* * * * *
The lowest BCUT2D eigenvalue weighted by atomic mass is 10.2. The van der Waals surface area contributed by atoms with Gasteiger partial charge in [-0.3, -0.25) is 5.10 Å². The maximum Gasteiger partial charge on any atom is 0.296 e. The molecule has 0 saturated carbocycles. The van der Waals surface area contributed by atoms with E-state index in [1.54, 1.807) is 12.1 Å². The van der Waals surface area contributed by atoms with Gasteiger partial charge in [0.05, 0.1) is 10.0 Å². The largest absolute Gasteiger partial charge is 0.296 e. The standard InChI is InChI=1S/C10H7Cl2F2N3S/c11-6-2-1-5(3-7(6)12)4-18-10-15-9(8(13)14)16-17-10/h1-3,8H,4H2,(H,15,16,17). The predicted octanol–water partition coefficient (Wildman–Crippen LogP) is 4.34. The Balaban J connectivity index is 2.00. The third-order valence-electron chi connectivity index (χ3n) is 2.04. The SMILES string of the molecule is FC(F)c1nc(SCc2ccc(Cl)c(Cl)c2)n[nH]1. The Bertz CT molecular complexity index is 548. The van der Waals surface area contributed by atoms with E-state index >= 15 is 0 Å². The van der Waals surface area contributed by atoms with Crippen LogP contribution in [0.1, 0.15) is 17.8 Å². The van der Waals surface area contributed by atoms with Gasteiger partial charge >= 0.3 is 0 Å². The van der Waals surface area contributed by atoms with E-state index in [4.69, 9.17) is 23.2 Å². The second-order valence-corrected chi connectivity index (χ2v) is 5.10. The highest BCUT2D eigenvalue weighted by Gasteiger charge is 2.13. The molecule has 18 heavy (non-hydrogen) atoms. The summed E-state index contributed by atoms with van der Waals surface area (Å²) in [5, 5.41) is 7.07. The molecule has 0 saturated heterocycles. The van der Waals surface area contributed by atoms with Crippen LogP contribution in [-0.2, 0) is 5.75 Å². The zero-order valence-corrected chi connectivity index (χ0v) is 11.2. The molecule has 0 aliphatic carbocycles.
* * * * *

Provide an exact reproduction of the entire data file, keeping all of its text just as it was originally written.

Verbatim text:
The lowest BCUT2D eigenvalue weighted by atomic mass is 10.2. The van der Waals surface area contributed by atoms with Gasteiger partial charge in [-0.3, -0.25) is 5.10 Å². The maximum Gasteiger partial charge on any atom is 0.296 e. The molecule has 0 saturated carbocycles. The van der Waals surface area contributed by atoms with E-state index in [1.54, 1.807) is 12.1 Å². The van der Waals surface area contributed by atoms with Gasteiger partial charge in [0.05, 0.1) is 10.0 Å². The largest absolute Gasteiger partial charge is 0.296 e. The standard InChI is InChI=1S/C10H7Cl2F2N3S/c11-6-2-1-5(3-7(6)12)4-18-10-15-9(8(13)14)16-17-10/h1-3,8H,4H2,(H,15,16,17). The predicted octanol–water partition coefficient (Wildman–Crippen LogP) is 4.34. The Balaban J connectivity index is 2.00. The third-order valence-electron chi connectivity index (χ3n) is 2.04. The SMILES string of the molecule is FC(F)c1nc(SCc2ccc(Cl)c(Cl)c2)n[nH]1. The Bertz CT molecular complexity index is 548. The van der Waals surface area contributed by atoms with E-state index >= 15 is 0 Å². The van der Waals surface area contributed by atoms with Crippen LogP contribution in [0.1, 0.15) is 17.8 Å². The van der Waals surface area contributed by atoms with Gasteiger partial charge >= 0.3 is 0 Å². The van der Waals surface area contributed by atoms with E-state index in [4.69, 9.17) is 23.2 Å². The second-order valence-corrected chi connectivity index (χ2v) is 5.10. The highest BCUT2D eigenvalue weighted by Gasteiger charge is 2.13. The molecule has 18 heavy (non-hydrogen) atoms. The summed E-state index contributed by atoms with van der Waals surface area (Å²) in [5, 5.41) is 7.07. The molecule has 0 saturated heterocycles. The van der Waals surface area contributed by atoms with Crippen LogP contribution in [-0.2, 0) is 5.75 Å². The zero-order valence-corrected chi connectivity index (χ0v) is 11.2. The molecule has 0 aliphatic carbocycles.